Earlier this week, Buzzfeed—continuing its bid for legitimacy—published a lengthy interview with President Barack Obama which covered a variety of intriguing topics. For example, Obama finds both Jeb Bush and Hillary Clinton to be "highly qualified" candidates for the presidency, he thinks Vladimir Putin "has a foot very much in the Soviet past" and, notably, dismissed the idea that the "coalition" of people who elected him would automatically support the next Democratic nominee. "I don’t think any president inherits a coalition," he said. "I think any candidate has to win over people based on what they stand for, what their message is, what their vision is for the future."

Interesting points but this is still Buzzfeed, and Buzzfeed being what it is (and the Obama Administration's media strategy being what it is) you know the President wasn't getting out of there without some sort of viral-ready video ...

You never know what the Internet is going to give you on any given day, which is why it's important to stay on your toes. Tomorrow it might be a ferret who correctly predicted the Super Bowl, and next week it might be Anna Kendrick unwrapping a Starburst with her tongue. Today, however, it's President Barack Obama being edited to sing "Shake It Off." Why? Don't ask why. It's the Internet. You figure it out ... Discuss

On Thursday, President Barack Obama gave an address at the National Prayer Breakfast, in which he gave a strong condemnation of groups that use religion to justify violence. The remarks were an obvious reference to recent horrors committed by ISIS, but Obama acknowledged that Christianity has its own skeletons.

Lest we get on our high horse and think this is unique to some other place, remember that during the Crusades and the Inquisition, people committed terrible deeds in the name of Christ. In our home country, slavery and Jim Crow all too often was justified in the name of Christ.

That's an undeniable point, but it's one that opened Obama up to some of that religious questioning he referenced last week. Bill Donahue from The Catholic League said he felt it was "an attempt to deflect guilt from Muslim madmen." Breitbart called it "a lesson in moral relativism." Both seemed to miss the point the President was trying to make, but that's the Internet for you. In any case, Obama was roundly applauded for later remarks in which he called for the release of Pastor Saeed Abedini from Iran. You can listen to the whole speech below ... Discuss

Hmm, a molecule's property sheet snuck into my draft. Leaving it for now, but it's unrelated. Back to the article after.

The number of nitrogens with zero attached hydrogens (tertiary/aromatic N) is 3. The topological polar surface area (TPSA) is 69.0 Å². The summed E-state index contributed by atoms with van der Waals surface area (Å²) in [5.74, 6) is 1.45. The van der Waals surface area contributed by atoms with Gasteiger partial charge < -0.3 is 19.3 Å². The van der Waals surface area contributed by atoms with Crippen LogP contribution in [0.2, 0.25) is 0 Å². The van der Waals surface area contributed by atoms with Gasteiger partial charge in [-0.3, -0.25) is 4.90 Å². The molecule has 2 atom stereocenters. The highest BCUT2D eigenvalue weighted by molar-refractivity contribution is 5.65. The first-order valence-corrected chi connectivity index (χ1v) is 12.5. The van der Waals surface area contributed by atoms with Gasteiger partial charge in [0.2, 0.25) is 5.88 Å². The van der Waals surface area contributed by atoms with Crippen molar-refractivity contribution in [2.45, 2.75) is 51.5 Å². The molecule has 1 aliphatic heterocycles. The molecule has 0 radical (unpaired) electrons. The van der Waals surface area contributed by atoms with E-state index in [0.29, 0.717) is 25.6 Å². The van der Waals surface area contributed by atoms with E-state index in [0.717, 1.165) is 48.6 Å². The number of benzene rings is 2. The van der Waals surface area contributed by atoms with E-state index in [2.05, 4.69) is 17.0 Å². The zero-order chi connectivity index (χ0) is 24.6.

Speaking at the Siri Fort auditorium in India, President Barack Obama addressed some of the accusations of his personal faith and encouraged religious tolerance in India. “In our lives, Michelle and I have been strengthened by our Christian faith,” he said. “But there have been times that my faith has at times been questioned by people who don’t know me or they’ve said I adhere to a different religion—as if that were somehow a bad thing.”

Obama went on to encourage India to embrace those of all faiths. “Our nations are strongest when we see that we are all God’s children—all equal in His eyes and worthy of His love,” he said. “Across our two great countries, we have Hindus and Muslims, Christians and Sikhs, and Jews and Buddhists, and Jains and so many faiths. And we remember the wisdom of Gandhi, [who said], ‘For me, the different religions are beautiful flowers from the same garden, or they are branches of the same majestic tree.'" You can hear the full speech here ... Discuss

On Monday, Rep. Steve Scalise (R-Louisiana) confirmed reports that, yes, he presented at a gathering hosted by white supremacist leaders in 2002. The rumors first started swirling when Stormfront—a Neo-Nazi site we don't care to post a link to—mentioned Scalise had spoken at the conference, hosted by the European-American Unity and Rights Organization (EURO). Scalise, who became House majority whip earlier this year, has confirmed those rumors, but insists he was unaware of the group's racist and Neo-Nazi ties, or that it was founded by KKK golden boy, David Duke. There is no recording or transcript of the speech (yet), but Scalise's spokeswoman insists that he "has never been affiliated with the abhorrent group in question."

Rep. Steven King (R-Iowa) told reporters he stands by Scalise, noting that “Jesus dined with tax collectors and sinners." On the other hand, Rep. Joaquin Castro (D-Texas) told The Washington Post that "I think it’s a real test for Speaker Boehner as to whether Congressman Scalise should remain in Republican leadership" ... Discuss

On Friday, Rabbi David Saperstein, a former law professor and director of the Religious Action Center of Reform Judaism, was finally confirmed as the new U.S. ambassador of international religious freedom by the Senate. He will be the first non-Christian to fill the role, which has been vacant since October of 2013. Nevertheless, numerous Christians—including the Ethics and Religious Liberty Commission’s Russell Moore and former ambassador Rep. Frank Wolf (R-VA)—have given Rabbi Saperstein their broad support. “Like most Jews, I know all too well that, over the centuries, the Jewish people have been a quintessential victim of religious persecution, ethnic cleansing, and demonization,” Saperstein was quoted as saying at his confirmation hearing last September. “We have learned, firsthand, the costs to the universal rights, security and well-being of religious communities when good people remain silent in the face of such persecution" ... Discuss